Secure Your Home: Ensure that windows and doors are closed securely and that there is no route for them to escape (or even hurt themselves trying to).

Walk Them Early: Walk your dog during the day and well before any events take place.

Feed Them Early: The stress induced from fireworks will dampen any form of appetite.

Microchip Your Pet: As an extra bit of security, it is worth having your pet’s microchipped and ensuring that the details on the microchip are up-to-date on the register, e.g. phone numbers and addresses. Then, if your pet does escape, any member of the public will be able to bring them into a shelter or veterinary practice who will then have the means to contact you swiftly.

Use Calming Products: There are plenty of products on the market that are aimed at easing anxiety in your pets, such as plug-in diffusers or body rugs. Please seek the advice of your veterinarian as to which products may be most appropriate to your animal’s specific needs.

Seek Veterinary Advice: In cases where your dog’s fear responses are concerning, or particularly where they have caused themselves harm in the past, then it is best to seek your veterinarian’s advice well in advance to help ease any anticipated anxiety episode.

4 Things You Can Do For Your Pet During Fireworks

The event can be stressful for both pets and owners. It’s important not to accentuate a negative experience, and provide your beloved pet with the right support.

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Here are a few things you can do to help minimise your pet's stress levels when fireworks are going off.

Remain at Home: Stay close when the evening starts or ensure that your pet knows where you are in the house so that they can easily find you.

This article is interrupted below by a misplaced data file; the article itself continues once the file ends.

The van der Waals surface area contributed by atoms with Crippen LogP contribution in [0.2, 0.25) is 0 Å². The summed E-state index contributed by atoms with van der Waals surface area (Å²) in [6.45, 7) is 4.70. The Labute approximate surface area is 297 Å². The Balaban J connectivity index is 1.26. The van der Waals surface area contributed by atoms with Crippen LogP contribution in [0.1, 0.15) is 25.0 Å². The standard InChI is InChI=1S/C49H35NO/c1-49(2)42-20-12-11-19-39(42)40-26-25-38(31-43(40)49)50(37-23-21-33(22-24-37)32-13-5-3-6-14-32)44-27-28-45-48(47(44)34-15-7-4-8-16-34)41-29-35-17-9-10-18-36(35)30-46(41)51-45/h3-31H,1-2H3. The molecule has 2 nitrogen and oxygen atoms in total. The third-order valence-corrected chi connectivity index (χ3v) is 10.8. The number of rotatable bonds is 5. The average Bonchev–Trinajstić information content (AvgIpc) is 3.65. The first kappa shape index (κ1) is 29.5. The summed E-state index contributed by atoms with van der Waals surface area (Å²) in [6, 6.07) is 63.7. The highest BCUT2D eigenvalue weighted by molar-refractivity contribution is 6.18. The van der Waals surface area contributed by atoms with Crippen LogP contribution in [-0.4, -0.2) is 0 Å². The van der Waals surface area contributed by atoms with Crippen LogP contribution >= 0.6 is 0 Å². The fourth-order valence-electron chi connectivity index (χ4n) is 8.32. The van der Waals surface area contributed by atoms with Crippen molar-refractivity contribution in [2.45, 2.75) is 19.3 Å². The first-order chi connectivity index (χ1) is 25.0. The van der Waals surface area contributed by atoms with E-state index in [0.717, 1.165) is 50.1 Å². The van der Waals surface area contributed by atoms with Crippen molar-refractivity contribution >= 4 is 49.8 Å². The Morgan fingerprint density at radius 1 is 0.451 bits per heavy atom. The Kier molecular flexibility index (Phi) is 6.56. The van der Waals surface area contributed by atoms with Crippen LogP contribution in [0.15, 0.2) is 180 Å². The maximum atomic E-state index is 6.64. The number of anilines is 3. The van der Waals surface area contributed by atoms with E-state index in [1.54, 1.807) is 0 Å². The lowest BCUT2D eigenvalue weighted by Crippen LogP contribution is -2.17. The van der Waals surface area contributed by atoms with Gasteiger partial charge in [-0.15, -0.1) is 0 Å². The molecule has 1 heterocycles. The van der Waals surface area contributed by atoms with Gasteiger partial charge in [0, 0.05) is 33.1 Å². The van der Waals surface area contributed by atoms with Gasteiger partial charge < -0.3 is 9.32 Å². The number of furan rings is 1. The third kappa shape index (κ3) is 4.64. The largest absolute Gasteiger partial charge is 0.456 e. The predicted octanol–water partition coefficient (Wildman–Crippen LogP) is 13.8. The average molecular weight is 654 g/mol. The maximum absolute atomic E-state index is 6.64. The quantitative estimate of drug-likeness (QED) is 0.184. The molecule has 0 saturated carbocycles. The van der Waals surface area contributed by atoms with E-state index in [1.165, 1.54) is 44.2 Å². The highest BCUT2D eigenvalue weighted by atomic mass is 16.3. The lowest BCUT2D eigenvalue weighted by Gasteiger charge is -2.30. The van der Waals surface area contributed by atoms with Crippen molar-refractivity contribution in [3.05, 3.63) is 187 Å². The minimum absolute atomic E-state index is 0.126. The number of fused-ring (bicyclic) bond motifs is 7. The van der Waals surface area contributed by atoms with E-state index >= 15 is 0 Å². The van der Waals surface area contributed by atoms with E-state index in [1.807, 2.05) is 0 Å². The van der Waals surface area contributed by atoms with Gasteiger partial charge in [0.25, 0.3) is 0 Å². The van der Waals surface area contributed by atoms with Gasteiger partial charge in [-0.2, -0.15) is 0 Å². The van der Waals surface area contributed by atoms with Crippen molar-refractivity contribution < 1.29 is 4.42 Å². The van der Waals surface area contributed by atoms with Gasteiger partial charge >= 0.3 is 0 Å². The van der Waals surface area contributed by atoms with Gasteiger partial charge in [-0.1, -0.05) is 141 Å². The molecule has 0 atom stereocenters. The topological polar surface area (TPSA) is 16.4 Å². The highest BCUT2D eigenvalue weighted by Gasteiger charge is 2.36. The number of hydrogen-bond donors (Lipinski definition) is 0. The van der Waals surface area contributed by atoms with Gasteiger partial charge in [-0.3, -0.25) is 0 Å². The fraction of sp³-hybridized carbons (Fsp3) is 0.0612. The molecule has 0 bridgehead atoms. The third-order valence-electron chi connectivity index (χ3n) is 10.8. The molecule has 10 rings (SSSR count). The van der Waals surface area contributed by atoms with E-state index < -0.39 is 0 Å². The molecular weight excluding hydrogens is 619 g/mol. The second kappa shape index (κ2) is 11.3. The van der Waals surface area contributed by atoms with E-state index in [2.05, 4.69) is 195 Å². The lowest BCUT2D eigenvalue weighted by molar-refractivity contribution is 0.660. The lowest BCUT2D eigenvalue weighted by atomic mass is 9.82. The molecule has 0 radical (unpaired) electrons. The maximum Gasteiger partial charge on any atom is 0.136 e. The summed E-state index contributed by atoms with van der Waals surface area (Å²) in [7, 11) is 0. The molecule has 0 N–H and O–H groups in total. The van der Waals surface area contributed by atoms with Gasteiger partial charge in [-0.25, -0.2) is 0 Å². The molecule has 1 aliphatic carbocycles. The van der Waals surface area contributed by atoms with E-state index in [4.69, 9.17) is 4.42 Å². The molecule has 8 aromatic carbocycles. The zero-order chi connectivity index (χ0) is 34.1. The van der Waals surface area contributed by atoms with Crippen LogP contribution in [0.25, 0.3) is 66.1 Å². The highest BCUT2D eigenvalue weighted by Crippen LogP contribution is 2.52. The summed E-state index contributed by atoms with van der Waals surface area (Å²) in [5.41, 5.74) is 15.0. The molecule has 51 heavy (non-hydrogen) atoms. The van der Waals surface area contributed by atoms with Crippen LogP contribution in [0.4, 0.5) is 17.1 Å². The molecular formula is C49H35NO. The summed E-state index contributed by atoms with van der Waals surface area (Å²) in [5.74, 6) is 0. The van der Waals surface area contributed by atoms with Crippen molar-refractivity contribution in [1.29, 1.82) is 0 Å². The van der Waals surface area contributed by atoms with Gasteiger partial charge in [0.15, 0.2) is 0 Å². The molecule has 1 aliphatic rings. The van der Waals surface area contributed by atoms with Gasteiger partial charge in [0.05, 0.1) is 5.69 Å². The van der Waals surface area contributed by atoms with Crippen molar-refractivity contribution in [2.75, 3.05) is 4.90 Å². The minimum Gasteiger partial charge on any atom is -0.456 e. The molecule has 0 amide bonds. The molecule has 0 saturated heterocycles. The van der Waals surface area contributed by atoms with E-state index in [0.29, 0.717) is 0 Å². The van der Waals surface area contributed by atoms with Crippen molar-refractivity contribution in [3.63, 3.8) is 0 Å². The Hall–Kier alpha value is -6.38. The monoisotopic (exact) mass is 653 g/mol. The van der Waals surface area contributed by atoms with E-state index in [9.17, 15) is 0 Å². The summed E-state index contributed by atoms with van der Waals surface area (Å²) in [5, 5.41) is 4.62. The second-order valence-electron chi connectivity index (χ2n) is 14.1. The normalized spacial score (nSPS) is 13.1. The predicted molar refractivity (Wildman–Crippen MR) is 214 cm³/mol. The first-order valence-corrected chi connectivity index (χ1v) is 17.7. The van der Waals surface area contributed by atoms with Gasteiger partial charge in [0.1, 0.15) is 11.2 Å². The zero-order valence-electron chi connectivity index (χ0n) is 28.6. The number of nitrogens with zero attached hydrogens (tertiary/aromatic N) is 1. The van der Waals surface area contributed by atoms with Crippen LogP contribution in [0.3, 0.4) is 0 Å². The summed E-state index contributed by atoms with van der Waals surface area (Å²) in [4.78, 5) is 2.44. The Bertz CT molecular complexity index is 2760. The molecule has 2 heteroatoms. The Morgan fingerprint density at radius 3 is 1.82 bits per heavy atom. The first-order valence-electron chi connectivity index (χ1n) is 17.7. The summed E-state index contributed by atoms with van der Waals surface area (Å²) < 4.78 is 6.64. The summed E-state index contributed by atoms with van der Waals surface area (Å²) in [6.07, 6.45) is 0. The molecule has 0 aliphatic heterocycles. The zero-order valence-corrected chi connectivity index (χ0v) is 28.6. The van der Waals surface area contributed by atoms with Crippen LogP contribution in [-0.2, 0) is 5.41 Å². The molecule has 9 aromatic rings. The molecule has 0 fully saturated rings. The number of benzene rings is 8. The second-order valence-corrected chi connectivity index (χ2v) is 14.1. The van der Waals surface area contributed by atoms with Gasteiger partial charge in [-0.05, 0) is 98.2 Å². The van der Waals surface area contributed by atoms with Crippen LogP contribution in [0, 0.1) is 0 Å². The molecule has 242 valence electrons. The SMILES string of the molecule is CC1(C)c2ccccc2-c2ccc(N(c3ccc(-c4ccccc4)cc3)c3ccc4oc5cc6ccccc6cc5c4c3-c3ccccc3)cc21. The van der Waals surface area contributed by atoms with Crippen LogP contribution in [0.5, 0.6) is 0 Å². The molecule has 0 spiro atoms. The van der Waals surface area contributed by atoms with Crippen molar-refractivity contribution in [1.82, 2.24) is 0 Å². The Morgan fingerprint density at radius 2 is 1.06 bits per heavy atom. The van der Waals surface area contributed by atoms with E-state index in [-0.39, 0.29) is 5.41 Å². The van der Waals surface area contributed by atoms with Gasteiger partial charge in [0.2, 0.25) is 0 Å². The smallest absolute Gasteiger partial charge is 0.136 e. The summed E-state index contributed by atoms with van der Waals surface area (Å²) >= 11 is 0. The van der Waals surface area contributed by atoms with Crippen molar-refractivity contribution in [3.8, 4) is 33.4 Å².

Create Distractions: Close the curtains, turn on the lights, and put the TV or radio on to help muffle any sounds or dampen any bright lights. You may also try providing them with a chew or similar form of enrichment to help distract them.

Accept Their Reactions: Your pet needs to be in control of their own reactions during anxious episodes, so do not try to encourage them to do what you feel is best.

  • Allow them to retreat and choose their own hiding space.

  • Do not lock them in their crates or confine them to one room.

  • If they settle in a hiding place, don’t try and encourage them out of it. You can provide positive reassurance but accept that if they have retreated to a safe place, they may not want to be bothered or touched too much, and they will be happy just knowing that you are around.  

  • Do not restrain them.

  • If they seek your attention, provide physical reassurance as you would normally.

Stay Calm: Dogs will easily be able to read your anxiety. Try not to panic yourself and remain with them calmly to provide reassurance.

Credit: Eric Ward, Unsplash

With all of these tips, the most important one of all is to understand your pet. Every animal’s reaction will be different and represent a part of its personality. Predicting their fear responses comes in time as your relationships with them develops and grows stronger.